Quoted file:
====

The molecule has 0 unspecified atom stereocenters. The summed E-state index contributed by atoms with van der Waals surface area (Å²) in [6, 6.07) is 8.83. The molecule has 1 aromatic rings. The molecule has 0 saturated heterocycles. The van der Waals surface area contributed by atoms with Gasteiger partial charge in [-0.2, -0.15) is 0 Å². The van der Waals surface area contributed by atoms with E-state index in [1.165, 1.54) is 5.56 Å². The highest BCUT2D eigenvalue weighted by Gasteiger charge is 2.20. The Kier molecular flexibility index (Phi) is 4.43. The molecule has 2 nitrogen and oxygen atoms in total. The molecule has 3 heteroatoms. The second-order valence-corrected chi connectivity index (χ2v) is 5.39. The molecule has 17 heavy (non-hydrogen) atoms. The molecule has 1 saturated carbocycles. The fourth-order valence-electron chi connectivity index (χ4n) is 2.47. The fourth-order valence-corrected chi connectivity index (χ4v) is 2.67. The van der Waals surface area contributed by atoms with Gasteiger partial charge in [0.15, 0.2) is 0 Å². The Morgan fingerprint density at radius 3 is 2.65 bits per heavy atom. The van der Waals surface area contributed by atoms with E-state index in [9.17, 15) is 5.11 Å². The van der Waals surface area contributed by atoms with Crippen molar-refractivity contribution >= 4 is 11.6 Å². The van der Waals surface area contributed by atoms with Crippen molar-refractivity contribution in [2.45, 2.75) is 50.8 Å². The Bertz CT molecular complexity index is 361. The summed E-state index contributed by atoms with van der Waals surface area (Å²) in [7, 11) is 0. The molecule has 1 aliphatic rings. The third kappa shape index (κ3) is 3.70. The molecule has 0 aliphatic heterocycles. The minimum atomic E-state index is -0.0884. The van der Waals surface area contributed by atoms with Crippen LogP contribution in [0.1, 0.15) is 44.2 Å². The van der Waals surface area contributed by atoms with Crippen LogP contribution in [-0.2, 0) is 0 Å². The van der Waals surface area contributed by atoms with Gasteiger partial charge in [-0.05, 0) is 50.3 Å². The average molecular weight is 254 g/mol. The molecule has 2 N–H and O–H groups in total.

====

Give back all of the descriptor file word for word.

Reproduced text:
The molecule has 0 unspecified atom stereocenters. The summed E-state index contributed by atoms with van der Waals surface area (Å²) in [6, 6.07) is 8.83. The molecule has 1 aromatic rings. The molecule has 0 saturated heterocycles. The van der Waals surface area contributed by atoms with Gasteiger partial charge in [-0.2, -0.15) is 0 Å². The van der Waals surface area contributed by atoms with E-state index in [1.165, 1.54) is 5.56 Å². The highest BCUT2D eigenvalue weighted by Gasteiger charge is 2.20. The Kier molecular flexibility index (Phi) is 4.43. The molecule has 2 nitrogen and oxygen atoms in total. The molecule has 3 heteroatoms. The second-order valence-corrected chi connectivity index (χ2v) is 5.39. The molecule has 17 heavy (non-hydrogen) atoms. The molecule has 1 saturated carbocycles. The fourth-order valence-electron chi connectivity index (χ4n) is 2.47. The fourth-order valence-corrected chi connectivity index (χ4v) is 2.67. The van der Waals surface area contributed by atoms with Gasteiger partial charge in [0.15, 0.2) is 0 Å². The Morgan fingerprint density at radius 3 is 2.65 bits per heavy atom. The van der Waals surface area contributed by atoms with E-state index in [9.17, 15) is 5.11 Å². The van der Waals surface area contributed by atoms with Crippen molar-refractivity contribution >= 4 is 11.6 Å². The van der Waals surface area contributed by atoms with Crippen molar-refractivity contribution in [2.45, 2.75) is 50.8 Å². The Bertz CT molecular complexity index is 361. The summed E-state index contributed by atoms with van der Waals surface area (Å²) in [7, 11) is 0. The molecule has 1 aliphatic rings. The third kappa shape index (κ3) is 3.70. The molecule has 0 aliphatic heterocycles. The minimum atomic E-state index is -0.0884. The van der Waals surface area contributed by atoms with Crippen LogP contribution in [0.1, 0.15) is 44.2 Å². The van der Waals surface area contributed by atoms with Crippen LogP contribution in [-0.2, 0) is 0 Å². The van der Waals surface area contributed by atoms with Gasteiger partial charge in [-0.05, 0) is 50.3 Å². The average molecular weight is 254 g/mol. The molecule has 2 N–H and O–H groups in total.